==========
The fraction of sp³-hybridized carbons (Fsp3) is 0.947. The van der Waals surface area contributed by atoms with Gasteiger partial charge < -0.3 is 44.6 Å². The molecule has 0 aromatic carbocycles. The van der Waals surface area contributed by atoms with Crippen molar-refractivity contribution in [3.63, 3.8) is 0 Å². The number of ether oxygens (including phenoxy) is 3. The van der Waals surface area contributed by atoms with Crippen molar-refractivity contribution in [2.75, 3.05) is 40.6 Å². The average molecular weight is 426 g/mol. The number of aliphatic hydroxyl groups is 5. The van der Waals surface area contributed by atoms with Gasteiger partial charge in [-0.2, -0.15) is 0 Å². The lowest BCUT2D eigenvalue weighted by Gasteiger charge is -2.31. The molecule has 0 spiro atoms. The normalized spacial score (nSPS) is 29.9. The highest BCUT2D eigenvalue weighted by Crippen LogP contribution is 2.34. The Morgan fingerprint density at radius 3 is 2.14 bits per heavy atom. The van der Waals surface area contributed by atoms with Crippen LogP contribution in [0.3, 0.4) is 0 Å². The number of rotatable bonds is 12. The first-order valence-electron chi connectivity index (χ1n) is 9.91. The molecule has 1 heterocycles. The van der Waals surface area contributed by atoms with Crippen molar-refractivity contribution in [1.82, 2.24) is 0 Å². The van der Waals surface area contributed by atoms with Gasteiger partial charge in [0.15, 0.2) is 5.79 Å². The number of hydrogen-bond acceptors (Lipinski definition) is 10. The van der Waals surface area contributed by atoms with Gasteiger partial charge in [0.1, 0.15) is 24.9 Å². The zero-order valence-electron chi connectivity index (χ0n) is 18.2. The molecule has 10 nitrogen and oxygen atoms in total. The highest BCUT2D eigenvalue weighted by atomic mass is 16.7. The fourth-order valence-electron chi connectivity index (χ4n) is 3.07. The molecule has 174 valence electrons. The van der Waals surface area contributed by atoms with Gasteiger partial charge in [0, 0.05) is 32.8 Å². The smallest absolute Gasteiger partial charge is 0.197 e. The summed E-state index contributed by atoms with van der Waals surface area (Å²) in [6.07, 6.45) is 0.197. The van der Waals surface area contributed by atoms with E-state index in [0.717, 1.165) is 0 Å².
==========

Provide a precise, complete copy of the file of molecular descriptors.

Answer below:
The fraction of sp³-hybridized carbons (Fsp3) is 0.947. The van der Waals surface area contributed by atoms with Gasteiger partial charge < -0.3 is 44.6 Å². The molecule has 0 aromatic carbocycles. The van der Waals surface area contributed by atoms with Crippen molar-refractivity contribution in [3.63, 3.8) is 0 Å². The number of ether oxygens (including phenoxy) is 3. The van der Waals surface area contributed by atoms with Crippen molar-refractivity contribution in [2.75, 3.05) is 40.6 Å². The average molecular weight is 426 g/mol. The number of aliphatic hydroxyl groups is 5. The van der Waals surface area contributed by atoms with Gasteiger partial charge in [-0.2, -0.15) is 0 Å². The lowest BCUT2D eigenvalue weighted by Gasteiger charge is -2.31. The molecule has 0 spiro atoms. The normalized spacial score (nSPS) is 29.9. The highest BCUT2D eigenvalue weighted by Crippen LogP contribution is 2.34. The Morgan fingerprint density at radius 3 is 2.14 bits per heavy atom. The van der Waals surface area contributed by atoms with Crippen LogP contribution in [0.3, 0.4) is 0 Å². The number of rotatable bonds is 12. The first-order valence-electron chi connectivity index (χ1n) is 9.91. The molecule has 1 heterocycles. The van der Waals surface area contributed by atoms with Crippen molar-refractivity contribution in [1.82, 2.24) is 0 Å². The van der Waals surface area contributed by atoms with Gasteiger partial charge in [0.15, 0.2) is 5.79 Å². The number of hydrogen-bond acceptors (Lipinski definition) is 10. The van der Waals surface area contributed by atoms with Gasteiger partial charge in [0.1, 0.15) is 24.9 Å². The zero-order valence-electron chi connectivity index (χ0n) is 18.2. The molecule has 10 nitrogen and oxygen atoms in total. The highest BCUT2D eigenvalue weighted by atomic mass is 16.7. The fourth-order valence-electron chi connectivity index (χ4n) is 3.07. The molecule has 174 valence electrons. The van der Waals surface area contributed by atoms with Gasteiger partial charge in [0, 0.05) is 32.8 Å². The smallest absolute Gasteiger partial charge is 0.197 e. The summed E-state index contributed by atoms with van der Waals surface area (Å²) in [6.07, 6.45) is 0.197. The van der Waals surface area contributed by atoms with E-state index in [0.717, 1.165) is 0 Å².